Received Sylff fellowship in 2008
Current Affiliation: The Evergreen State College
SLI2019: Climate Justice and REDD+: Voices of Community Forest Users
Academic supervisor: Shaul Cohen (PhD advisor)
Academic achievements, social engagement initiatives:
Following the SYLFF supported field work for the Ph.D. dissertation in Delhi and Cophenhagen, I received a Wayne Morse Dissertation Fellowship to complete dissertation writing at the University of Oregon. Since completing my Ph.D. I taught in the Environmental Studies program at two liberal arts colleges, Denison University, and Colgate University, and in the Geography and Urban Studies program at Temple University, before landing at my current institution, The Evergreen State College to teach in the Master of Environmental Studies program as well as to teach Climate Justice and related subjects in the undergraduate curriculum. Since joining Evergreen, I have worked with colleagues to organize two Indigenous Climate Justice symposia bringing together Native American and international perspectives on climate mitigation and adaptation. Meanwhile, I have been conducting research with a focus on critically examining the Clean Development Mechanism and the REDD+ (Reducing Emissions from Deforestation and Forest Degradation) as they are being implemented in Nepal, with an eye towards understanding how they are transforming social relations in the local context, particularly as they relate to the forest commons. I am currently working on a book project with Routledge to bring together my doctoral and postdoctoral research projects on climate policy and politics in one volume. My published work has appeared in various peer reviewed journals such as Global Environmental Politics, and in edited volumes including The International Handbook of Political Ecology.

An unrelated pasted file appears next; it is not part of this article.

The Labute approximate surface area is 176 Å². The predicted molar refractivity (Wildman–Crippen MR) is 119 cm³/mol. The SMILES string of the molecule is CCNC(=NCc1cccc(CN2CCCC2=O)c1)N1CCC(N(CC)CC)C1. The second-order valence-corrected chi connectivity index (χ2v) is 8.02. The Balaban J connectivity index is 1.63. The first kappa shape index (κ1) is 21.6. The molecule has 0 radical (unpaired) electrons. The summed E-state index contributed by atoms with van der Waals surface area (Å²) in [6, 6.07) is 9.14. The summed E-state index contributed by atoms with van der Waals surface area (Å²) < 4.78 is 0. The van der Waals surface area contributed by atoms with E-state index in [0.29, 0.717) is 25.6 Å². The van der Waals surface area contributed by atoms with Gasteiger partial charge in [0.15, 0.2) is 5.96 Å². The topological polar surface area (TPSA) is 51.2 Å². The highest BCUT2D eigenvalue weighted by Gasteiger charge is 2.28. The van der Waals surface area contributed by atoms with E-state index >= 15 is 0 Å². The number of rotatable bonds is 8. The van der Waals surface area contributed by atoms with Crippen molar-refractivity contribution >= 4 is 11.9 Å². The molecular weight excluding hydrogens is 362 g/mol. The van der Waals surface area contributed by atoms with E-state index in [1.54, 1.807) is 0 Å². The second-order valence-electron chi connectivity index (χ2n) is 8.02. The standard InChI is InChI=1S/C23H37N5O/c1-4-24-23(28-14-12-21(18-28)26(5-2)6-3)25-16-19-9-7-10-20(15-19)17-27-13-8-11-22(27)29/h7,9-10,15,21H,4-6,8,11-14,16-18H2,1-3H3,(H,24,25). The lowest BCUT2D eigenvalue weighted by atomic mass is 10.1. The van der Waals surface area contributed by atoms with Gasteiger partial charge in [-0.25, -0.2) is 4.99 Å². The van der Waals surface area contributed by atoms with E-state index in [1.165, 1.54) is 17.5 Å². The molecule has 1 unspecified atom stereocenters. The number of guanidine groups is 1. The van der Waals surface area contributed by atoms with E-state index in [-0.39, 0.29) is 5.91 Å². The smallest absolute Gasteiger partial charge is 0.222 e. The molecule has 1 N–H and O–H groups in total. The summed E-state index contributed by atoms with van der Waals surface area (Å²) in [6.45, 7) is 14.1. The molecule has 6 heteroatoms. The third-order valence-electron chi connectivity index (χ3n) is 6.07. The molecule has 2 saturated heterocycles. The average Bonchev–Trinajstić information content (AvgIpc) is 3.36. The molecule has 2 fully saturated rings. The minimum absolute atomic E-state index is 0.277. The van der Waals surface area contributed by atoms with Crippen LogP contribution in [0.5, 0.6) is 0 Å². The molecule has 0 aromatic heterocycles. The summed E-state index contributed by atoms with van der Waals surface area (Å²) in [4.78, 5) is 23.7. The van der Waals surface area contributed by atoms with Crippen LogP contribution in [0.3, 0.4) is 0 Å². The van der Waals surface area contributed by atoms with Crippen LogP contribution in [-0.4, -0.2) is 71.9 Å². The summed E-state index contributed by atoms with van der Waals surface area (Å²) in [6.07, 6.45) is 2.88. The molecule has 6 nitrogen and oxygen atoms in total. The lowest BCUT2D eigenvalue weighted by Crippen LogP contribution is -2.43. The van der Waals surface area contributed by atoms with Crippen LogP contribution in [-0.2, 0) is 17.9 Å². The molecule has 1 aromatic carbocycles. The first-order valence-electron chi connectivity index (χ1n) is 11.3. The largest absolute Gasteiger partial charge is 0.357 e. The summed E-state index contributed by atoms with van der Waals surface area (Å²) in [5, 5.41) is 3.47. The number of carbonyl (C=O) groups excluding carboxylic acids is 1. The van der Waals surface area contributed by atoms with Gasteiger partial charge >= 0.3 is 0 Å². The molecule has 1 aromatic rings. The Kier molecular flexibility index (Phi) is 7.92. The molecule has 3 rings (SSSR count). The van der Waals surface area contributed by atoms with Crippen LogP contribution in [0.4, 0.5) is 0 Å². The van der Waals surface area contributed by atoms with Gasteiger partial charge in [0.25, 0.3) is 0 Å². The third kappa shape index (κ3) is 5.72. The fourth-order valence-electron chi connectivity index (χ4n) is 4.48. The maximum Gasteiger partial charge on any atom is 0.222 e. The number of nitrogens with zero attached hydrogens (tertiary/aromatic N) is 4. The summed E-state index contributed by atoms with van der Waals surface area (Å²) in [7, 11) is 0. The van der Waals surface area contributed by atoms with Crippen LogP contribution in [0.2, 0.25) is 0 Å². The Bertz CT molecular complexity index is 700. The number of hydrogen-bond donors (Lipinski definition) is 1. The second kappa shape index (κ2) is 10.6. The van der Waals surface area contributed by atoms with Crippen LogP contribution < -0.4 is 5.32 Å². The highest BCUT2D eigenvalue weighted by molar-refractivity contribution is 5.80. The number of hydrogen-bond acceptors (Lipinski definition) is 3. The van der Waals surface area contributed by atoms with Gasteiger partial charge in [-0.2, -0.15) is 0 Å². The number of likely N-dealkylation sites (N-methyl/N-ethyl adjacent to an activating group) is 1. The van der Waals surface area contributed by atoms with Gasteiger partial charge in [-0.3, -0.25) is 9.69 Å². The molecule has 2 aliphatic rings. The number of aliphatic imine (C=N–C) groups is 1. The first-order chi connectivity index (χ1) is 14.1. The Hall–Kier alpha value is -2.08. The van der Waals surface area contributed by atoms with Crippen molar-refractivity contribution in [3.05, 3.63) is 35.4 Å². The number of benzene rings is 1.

Shangrila Joshi is a Member of the Faculty at The Evergreen State College. Her research and teaching interests are at the intersections of environmental justice, political ecology, and critical development studies. She obtained a Bachelor of Science in Environmental Sciences from Kathmandu University, a Master of Arts in International Affairs from Ohio University, and a doctorate in Environmental Science, Studies and Policy, with Geography as the focal discipline, from the University of Oregon. Shangrila is from Nepal, an indigenous Newar of the Kathmandu Valley, and she spent her formative years there, as well as in Dhaka, Bangladesh, and Kabul, Afghanistan.
The 2008-09 SYLFF graduate fellowship enabled me to conduct valuable fieldwork in Delhi - including in-depth interviews with members of Indian climate intellingentsia and civil society - and to conduct follow-up interviews and participant observation at the 15th Conference of Parties in Copenhagen. My dissertation "Justice, Development, and India's Claim to Environmental Space: A Postcolonial Political Ecology of the Atmospheric Commons" examined North-South climate politics leading up to the Copenhagen climate negotiations with a focus on India's negotiating position.